Communication and Public Policy

Implications for Israel's Public Relations

By Bernard J. Shapiro

[Editor's Note: This article was originally published on February 4, 1993. I feel that its message is critical to the success of the new Netanyahu government.]

Virtually every news commentator compares Israel's temporary removal of 400 terrorists to Lebanon with the heinous crimes of Iraqi dictator Saddam Hussein. The United Nations is being asked not to have a double standard for Iraq and Israel. In fact, the Palestine Liberation Organization, having been recognized as the world's highest moral arbiter, has been asked by the United Nation's Secretary General Boutros-Ghali to draft a resolution condemning Israel and calling for sanctions. Something is obviously wrong with this picture. It is time for Israelis and their supporters to recognize that Israel has a public relations problem.

The actions Israel took to defend its security were quite moderate by Middle East standards. Its ability to explain what and why it took such action was inadequate. Along with most of the pro-Israel community, I'm a frequent critic of Israeli information policies. I had a pleasant lunch last week with an Israeli official and we discussed this very issue. As a result of our conversation, I am convinced that the Israeli government is doing everything in its power to communicate its message to the media, political leaders, and general public. Its just not working.

What is needed is a whole new approach to Israeli public relations. Let's call it: THE MARKETING OF ISRAEL, and look at the problem from an advertizing perspective. About nine months ago, I discussed with an executive of a major advertising company the possibility of producing television spots supporting Israel's positions on various political issues. I became discouraged upon learning that the major stations do not permit "advocacy" commercials. And then Yitzhak Rabin was elected in Israel's national elections and there was a major turn for the better in Israel's image.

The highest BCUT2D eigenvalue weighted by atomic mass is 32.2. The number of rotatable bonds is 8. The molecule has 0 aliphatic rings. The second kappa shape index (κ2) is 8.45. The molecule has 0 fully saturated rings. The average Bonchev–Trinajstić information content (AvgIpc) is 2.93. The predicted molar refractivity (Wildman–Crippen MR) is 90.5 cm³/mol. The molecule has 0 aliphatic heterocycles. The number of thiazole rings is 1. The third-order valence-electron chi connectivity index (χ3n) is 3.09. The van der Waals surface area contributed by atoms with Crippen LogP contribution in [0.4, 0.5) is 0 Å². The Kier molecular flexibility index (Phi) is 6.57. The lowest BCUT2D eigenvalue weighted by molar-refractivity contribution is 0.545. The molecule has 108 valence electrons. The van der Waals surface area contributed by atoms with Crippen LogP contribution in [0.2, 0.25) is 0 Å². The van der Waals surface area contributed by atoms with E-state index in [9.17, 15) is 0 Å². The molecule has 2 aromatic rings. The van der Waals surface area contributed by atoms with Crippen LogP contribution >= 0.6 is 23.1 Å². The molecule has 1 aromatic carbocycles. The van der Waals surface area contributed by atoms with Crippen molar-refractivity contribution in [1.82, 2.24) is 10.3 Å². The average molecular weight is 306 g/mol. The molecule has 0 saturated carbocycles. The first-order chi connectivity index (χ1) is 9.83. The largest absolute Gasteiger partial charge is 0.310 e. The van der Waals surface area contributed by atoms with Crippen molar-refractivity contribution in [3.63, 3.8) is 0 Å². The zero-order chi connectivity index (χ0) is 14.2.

I think it is time to take a second look at my concept but expand it to include radio, magazines, cable television (cable will accept this type of commercial) and newspapers. The ads should range from the very soft evocative travel type to some hard hitting but subtle political messages. Pretend that Israel is a corporation with a vast market in the United States. Receipts from that market top $6 Billion Dollars ( including US economic and military aid, UJA, Israel Bonds, JNF, plus all the other campaigns from Yeshivas to the Technion). What would you spend to protect a market of that magnitude? One half of one percent would equal $30 million. You can run for president with thirty million dollars. In a wild fantasy, lets say we have that much money. And let's say we hire a talented creative ad man to develop a multi-faceted, multi-media, and multi-year campaign to win the hearts and minds of the American people.

This should not be an impossible task. Israel is a good product, lots of virtues, few vices. (Can you imagine convincing the American people to love Saddam?) We could do nothing, but the consequences are not so good. Public opinion polls are beginning to show the Arabs winning more and more sympathy. Yes, Arabs who keep their women in bondage; Palestinians who disembowel pregnant teachers in front of their classes; Syrians who peddle narcotics to American inner city youth and commit mass murder if provoked; Saudis who threaten to behead a man for practicing Christianity; all of these and more are almost as popular as Israel. The Arabs are good at smearing the good name of Israel. Just listen to Hanan Ashrawi some time. No matter what the question, she manages to fit in a lie about Israel in her answer. Israel has already lost the college campus, half of the Afro-Americans, a good portion of the Protestants except for the Baptists and the Evangelicals and some in the Jewish community.

The Israel government needs to realize that we are living in a new world where telecommunications brings us closer that ever before to each other. In the fifties when Israel was criticized, Ben Gurion used to say, "Its not what the world thinks, but what the Jews do that is important." It is a different world now and for every Israeli policy, the public relations aspect must be examined. I am definitely not calling on Israel to submit to public opinion but instead to organize and mold it for their benefit. I don't want Israel immobilized by fear of bad public relations. I want Israel to plan, with the help of experts, a strategy to counteract the negative effects of any public policy move. Would Rabin send his soldiers into battle without a detailed plan and strategy to win. The time has come for Israel to develop a strategy the win the public relations battle. The Jewish community in this country is more than willing to lend its money and advertizing talent to aid in this task. Let's do it! (Are you listening Bibi?)

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